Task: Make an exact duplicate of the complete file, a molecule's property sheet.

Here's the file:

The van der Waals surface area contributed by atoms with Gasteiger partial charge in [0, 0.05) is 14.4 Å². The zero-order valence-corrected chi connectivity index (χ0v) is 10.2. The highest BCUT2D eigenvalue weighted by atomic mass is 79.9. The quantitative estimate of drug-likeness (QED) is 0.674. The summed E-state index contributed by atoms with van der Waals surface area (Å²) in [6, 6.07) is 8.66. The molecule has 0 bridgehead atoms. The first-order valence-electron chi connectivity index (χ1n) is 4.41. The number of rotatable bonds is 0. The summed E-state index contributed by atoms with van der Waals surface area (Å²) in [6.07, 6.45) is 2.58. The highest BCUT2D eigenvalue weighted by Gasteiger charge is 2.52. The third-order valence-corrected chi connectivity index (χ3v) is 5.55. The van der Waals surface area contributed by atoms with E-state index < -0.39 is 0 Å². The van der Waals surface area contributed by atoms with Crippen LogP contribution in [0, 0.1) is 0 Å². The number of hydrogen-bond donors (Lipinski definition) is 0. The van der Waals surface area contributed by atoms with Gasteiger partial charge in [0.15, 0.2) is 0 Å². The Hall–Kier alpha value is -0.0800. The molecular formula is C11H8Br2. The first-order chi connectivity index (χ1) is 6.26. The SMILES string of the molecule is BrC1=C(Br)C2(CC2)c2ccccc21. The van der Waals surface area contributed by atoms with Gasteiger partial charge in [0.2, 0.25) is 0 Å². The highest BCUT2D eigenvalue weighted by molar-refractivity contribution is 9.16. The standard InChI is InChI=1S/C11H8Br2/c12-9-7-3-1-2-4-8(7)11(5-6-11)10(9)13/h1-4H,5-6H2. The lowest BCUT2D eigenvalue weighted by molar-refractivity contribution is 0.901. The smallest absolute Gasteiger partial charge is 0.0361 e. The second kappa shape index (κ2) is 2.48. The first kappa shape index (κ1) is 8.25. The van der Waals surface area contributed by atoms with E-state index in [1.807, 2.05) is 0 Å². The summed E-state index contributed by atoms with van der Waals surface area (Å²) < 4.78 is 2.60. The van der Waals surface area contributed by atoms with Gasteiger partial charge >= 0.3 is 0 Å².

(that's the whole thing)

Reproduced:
The van der Waals surface area contributed by atoms with Gasteiger partial charge in [0, 0.05) is 14.4 Å². The zero-order valence-corrected chi connectivity index (χ0v) is 10.2. The highest BCUT2D eigenvalue weighted by atomic mass is 79.9. The quantitative estimate of drug-likeness (QED) is 0.674. The summed E-state index contributed by atoms with van der Waals surface area (Å²) in [6, 6.07) is 8.66. The molecule has 0 bridgehead atoms. The first-order valence-electron chi connectivity index (χ1n) is 4.41. The number of rotatable bonds is 0. The summed E-state index contributed by atoms with van der Waals surface area (Å²) in [6.07, 6.45) is 2.58. The highest BCUT2D eigenvalue weighted by Gasteiger charge is 2.52. The third-order valence-corrected chi connectivity index (χ3v) is 5.55. The van der Waals surface area contributed by atoms with E-state index < -0.39 is 0 Å². The van der Waals surface area contributed by atoms with Crippen LogP contribution in [0, 0.1) is 0 Å². The number of hydrogen-bond donors (Lipinski definition) is 0. The van der Waals surface area contributed by atoms with Gasteiger partial charge in [0.15, 0.2) is 0 Å². The Hall–Kier alpha value is -0.0800. The molecular formula is C11H8Br2. The first-order chi connectivity index (χ1) is 6.26. The SMILES string of the molecule is BrC1=C(Br)C2(CC2)c2ccccc21. The van der Waals surface area contributed by atoms with Gasteiger partial charge in [0.2, 0.25) is 0 Å². The highest BCUT2D eigenvalue weighted by molar-refractivity contribution is 9.16. The standard InChI is InChI=1S/C11H8Br2/c12-9-7-3-1-2-4-8(7)11(5-6-11)10(9)13/h1-4H,5-6H2. The lowest BCUT2D eigenvalue weighted by molar-refractivity contribution is 0.901. The smallest absolute Gasteiger partial charge is 0.0361 e. The second kappa shape index (κ2) is 2.48. The first kappa shape index (κ1) is 8.25. The van der Waals surface area contributed by atoms with E-state index in [1.807, 2.05) is 0 Å². The summed E-state index contributed by atoms with van der Waals surface area (Å²) < 4.78 is 2.60. The van der Waals surface area contributed by atoms with Gasteiger partial charge >= 0.3 is 0 Å².